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The golden orange flesh of butternut squash is not only lovely to behold and yummy to taste but almost mind-bogglingly versatile. At its most basic, baked with a little butter and brown sugar, it makes a fine side dish. Butternut squash can be stuffed, made into creamy soups or hearty stews, or used as the base of a soufflé. It adds fiber and density to breads muffins and can be used instead of pumpkin in pies. From casseroles to pasta dishes, cubed or shredded butternut squash sweetly mingles its delicate flavor with other foods.
A simple, healthy, and delicious creamy, autumn soup is a cinch for even a novice cook. Simmered in chicken or vegetable stock with a little sautéed onion then tossed into the blender, it makes a light first course. Butternut squash plays well with a myriad of other foods, though. A sweeter soup results when an apple is added. For a heartier version, cauliflower and roasted red peppers deepen the flavor.
A winter stew based on diced butternut squash, onion, and garlic is a winner on a cold day. Almost anything can jump in, from canned chickpeas to chicken or beef. This stew is equally delicious if done vegetarian style, substituting tofu or tempeh for meat.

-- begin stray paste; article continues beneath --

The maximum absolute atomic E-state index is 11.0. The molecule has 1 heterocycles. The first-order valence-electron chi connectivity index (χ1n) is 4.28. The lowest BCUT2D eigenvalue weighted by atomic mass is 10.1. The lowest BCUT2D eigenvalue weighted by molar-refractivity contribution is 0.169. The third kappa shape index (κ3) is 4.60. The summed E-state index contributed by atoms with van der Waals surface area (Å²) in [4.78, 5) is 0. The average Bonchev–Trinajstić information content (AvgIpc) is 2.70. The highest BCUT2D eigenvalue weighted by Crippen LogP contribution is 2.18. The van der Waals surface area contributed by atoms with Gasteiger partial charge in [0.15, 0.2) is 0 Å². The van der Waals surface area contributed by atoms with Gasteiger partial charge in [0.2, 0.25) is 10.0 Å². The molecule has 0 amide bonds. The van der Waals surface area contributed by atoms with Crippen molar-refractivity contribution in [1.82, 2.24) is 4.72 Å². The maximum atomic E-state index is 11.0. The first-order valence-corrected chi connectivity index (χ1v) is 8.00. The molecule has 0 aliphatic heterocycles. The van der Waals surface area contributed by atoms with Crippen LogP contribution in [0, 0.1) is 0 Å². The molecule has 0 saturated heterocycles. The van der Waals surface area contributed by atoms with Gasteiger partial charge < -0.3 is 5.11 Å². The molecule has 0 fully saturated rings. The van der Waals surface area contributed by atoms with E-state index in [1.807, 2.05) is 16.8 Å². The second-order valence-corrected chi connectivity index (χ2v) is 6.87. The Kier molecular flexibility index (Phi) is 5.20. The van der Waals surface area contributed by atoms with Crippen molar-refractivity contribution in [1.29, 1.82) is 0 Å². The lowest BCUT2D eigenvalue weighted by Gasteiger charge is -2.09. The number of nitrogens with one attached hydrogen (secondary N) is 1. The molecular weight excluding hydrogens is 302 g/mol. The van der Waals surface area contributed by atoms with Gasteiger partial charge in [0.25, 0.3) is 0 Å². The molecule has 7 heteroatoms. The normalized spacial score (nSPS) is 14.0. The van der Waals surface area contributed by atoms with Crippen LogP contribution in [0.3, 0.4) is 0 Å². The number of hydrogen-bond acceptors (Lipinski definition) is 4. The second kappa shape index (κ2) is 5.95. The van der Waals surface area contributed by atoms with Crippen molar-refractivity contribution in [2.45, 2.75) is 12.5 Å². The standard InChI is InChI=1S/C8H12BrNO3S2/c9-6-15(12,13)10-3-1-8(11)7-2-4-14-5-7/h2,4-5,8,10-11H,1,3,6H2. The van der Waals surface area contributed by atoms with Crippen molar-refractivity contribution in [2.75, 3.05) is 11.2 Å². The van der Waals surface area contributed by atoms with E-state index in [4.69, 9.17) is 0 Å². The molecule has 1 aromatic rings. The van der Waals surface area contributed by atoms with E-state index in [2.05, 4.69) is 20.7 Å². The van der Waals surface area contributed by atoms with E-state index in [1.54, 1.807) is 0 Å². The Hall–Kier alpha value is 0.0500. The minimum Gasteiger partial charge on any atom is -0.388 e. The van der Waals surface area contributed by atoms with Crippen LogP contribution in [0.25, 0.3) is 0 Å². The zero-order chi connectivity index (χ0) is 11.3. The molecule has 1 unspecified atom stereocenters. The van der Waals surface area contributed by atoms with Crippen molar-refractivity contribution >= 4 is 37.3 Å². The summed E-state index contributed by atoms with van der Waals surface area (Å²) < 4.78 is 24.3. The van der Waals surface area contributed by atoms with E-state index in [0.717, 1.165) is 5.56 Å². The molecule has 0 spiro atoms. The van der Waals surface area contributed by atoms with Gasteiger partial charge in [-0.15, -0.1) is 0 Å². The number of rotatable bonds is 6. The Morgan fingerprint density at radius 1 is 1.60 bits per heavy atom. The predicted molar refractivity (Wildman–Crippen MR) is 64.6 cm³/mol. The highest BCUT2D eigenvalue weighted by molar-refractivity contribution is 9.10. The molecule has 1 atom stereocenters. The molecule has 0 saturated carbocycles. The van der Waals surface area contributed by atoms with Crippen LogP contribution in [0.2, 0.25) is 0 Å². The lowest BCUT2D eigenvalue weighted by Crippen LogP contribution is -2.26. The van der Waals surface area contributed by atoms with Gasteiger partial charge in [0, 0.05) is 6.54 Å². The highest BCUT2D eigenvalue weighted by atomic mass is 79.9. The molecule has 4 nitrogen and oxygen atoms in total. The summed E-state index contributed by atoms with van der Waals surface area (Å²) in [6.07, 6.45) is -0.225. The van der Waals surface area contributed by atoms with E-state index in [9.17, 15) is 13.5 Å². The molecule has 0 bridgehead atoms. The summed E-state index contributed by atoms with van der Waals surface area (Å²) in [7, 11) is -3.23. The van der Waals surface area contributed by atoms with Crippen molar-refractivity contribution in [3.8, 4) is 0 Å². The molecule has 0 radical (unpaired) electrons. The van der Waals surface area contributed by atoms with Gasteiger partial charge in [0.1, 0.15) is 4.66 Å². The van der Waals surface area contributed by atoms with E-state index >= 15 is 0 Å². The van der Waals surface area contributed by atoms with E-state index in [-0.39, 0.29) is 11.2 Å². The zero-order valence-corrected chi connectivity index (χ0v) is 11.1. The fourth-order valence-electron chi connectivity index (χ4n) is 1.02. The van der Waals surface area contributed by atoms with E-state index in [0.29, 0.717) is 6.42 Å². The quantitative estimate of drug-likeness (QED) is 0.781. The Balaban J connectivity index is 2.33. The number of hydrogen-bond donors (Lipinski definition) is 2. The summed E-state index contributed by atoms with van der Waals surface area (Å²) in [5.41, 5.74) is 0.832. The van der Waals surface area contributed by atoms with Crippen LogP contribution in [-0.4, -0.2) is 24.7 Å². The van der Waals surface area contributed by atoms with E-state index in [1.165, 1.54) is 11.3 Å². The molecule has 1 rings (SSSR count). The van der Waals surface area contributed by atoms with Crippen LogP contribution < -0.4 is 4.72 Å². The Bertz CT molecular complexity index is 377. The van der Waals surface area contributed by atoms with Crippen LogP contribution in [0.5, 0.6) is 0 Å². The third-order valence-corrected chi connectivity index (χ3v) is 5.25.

Butternut squash soufflé style makes diners think they’ve died and gone to heaven. While the word soufflé makes some cooks quake, butternut soufflé is sturdy enough to stand on its own. A few beaten eggs, a splash of milk, and just a little butter are all it takes. For a sweeter, dessert-like version, sugar, cinnamon, and nutmeg transform the dish.
When butternut squash is cut the long way and seeded, it presents the perfect cup for all kinds of stuffing. Rice and cheddar cheese are one option, although some cooks prefer a bread-based stuffing with minced onion and herbs. Another idea for stuffing uses diced ham and apples along with chopped walnuts.
There are as many recipes for squash casserole as there are cooks to make them. The hearty, dense flesh of the squash can be combined with any kind of meat, although meatless versions are just as satisfying. Other veggies like spinach, celery, and parsnips work well. Tossing in a handful of cheese and finishing the casserole with buttery breadcrumbs make it a meal.
This versatile vegetable can even be pureed and added to sweetbread batter or stirred into muffin mix. Instead of pumpkin, many a cook has found that this squash works as well as a pie filling. There’s almost nothing the mighty butternut can’t do. It even works, uncooked and uneaten, as decoration on the autumn table.
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